In the social arena, Mexicans fought alongside African Americans, Native Americans, Women, and Whites for the rights of everyone, for peace, against poverty, and for social justice. Nobody gave anybody anything – everything was fought for, even bled for, some even died for this.

Now, after several waves of Mexican migration to the US, mostly because of declining economic situations in Mexico (the roots of which also involve US corporations, Mexican government corruption, and the North American Free Trade Act of 1994), there is another move to declare these people as the problem to our current economic and social ills. Again, more walls are being proposed to divide the two countries, cities are not allowing undocumented people to rent, work or shop in their communities (that’s discrimination pure and simple), and unfounded fears are drilled into our collective minds.

As the US faces its own economic crises (and the war drains more tax dollars as well as lives), Mexicans become the scapegoats again. What’s new?

Is it racist for me to demand a humane and meaningful immigration policy?

Extremists aside (we can agree they exist on all sides), this is about what’s just, imaginative, and fair. As for what Mexico does with its immigration policy, what does that have to do with what I'm saying – as you can see, I’m critical of Mexico’s government and economic policies as well. This is about people – not criminals, not parasites, not “illegals,” but real people with real needs.

The real suffering of Americans is not coming from Mexicans – the War in Iraq is draining around $10 billion a month. It’s already surpassed the cost of the Vietnam War. There are also large businesses willing to pay Mexicans hardly anything, and forcing some of them into hovels with 20 people (no, most Mexicans don't love to live like this). Target the corporations, making billions off their backs. They are the ones determining the pay and conditions of work. Americans should have these jobs (but they are not being sought, and most would not accept such conditions). The point is businesses who rely on cheap labor (in the US as well as places like Mexico, Honduras, Vietnam, and other places) won’t be fair and equitable. They are more than willing to keep Americans out of the turkey farms, produce farms, service jobs, and sweat shops to have Mexican and other cheap labor.

Don’t blame the Mexicans. Blame the system that has created these conditions that hurt US citizens as well as Mexicans without documents. We waste energy, relationships, our own sense of decency, as well as any progress, when we turn against each other.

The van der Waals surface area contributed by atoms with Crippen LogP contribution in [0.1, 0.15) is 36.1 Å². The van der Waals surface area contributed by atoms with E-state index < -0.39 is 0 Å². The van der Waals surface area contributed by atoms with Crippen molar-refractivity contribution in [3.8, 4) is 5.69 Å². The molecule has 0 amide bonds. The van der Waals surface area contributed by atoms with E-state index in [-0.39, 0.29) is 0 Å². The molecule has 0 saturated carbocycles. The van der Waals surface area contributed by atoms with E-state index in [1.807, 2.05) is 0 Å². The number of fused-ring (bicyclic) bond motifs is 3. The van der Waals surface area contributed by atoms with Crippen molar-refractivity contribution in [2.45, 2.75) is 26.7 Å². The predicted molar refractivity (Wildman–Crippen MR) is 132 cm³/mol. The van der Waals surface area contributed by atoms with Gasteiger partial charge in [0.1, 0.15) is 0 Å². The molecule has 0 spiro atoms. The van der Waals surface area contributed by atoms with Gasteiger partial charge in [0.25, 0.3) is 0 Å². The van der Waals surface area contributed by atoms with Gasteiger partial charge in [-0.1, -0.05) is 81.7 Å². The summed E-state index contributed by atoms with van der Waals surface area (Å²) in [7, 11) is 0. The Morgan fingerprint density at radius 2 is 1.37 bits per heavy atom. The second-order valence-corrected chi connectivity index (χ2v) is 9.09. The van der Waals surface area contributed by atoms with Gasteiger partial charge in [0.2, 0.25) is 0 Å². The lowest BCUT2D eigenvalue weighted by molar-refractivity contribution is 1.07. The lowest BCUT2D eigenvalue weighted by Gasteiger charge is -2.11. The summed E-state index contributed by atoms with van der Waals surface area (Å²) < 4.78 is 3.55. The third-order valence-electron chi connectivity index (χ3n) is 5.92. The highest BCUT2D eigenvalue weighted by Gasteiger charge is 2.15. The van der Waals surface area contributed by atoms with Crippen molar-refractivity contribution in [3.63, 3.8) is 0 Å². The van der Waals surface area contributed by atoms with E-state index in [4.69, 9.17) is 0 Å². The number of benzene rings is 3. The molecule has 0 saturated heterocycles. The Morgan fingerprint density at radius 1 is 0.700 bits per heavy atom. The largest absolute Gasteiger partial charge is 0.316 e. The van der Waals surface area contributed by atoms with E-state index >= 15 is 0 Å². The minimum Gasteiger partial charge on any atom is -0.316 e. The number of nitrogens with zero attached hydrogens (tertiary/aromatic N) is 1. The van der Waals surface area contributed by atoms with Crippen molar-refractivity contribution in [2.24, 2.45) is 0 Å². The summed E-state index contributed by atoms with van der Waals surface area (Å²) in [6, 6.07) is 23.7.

***

I just read your article. Your logic is twisted and as I would expect you bring out the tired, old race card. I've lived in Las Vegas since 1979 and have met many fine Mexican people, polite, English speaking, hard working, generous and overall the ideal American citizen.

The fact is we cannot handle 3,000,000, THREE MILLION people entering the country illegally every year. It is a tragedy that will be America's undoing. I love this country and don't want it to be another Mexico. I greet people I meet with a smile no matter who they are but lately my smile is received with glares of hate from hispanics. This invasion and my stance to preserve my American way of life is making me hated by hordes of people that don't even belong here and their supporters.

I've have struggled greatly to get where I am, even dug graves with a pick and shovel in my younger years for next to no money. After a life time of effort, with the American dream almost within my grasp I am about to see it yanked out from under my feet.

Please stop with the racism ploy, nobody is buying anymore, it's been worn out from misuse. I love experiencing different cultures but I don't want them shoved down my throat.

I have NO idea how you can justify 30 million people with no identity being here, it's a plague of biblical proportions!


I’m sorry, but I didn’t bring in the “Race Card.” It showed up among the Minutemen who amassed on the border with signs attacking Mexicans and people speaking Spanish; in some cases, there was unfurling of Nazi flags. It came from radio and TV talk show hosts, and on internet sites (look it up – you’ll see what I mean). I agree – “race” as a concept is a waste of time, divisive, and totally ridiculous. But when it pops up, it has to be challenged. I don’t hate so-called Caucasions, nor do I believe in any superior race or nation. But that’s what’s coming down the pike. Because you seem to be in denial of this does not mean it’s doesn’t exist.

The fact you even decried 30 million people with “no identity” being in the US as a plague is indicative of your own misinformation. There are around 12 million undocumented people in the US, not 30 million. While most of them are from Mexico, many come from Central America, South America, the Caribbean, Asia, Africa, the Mid- East, and even Europe (and don’t forget the Canadians who come and go pretty much as they please).

Where did the 30 million come from? Well it happens to be the number often given for how many people of Mexican descent are in this country. However, most of them have been here for generations, are US citizens, pay taxes, and even send their sons and daughters to war. Do you mean this is a plague? If so, this is racist.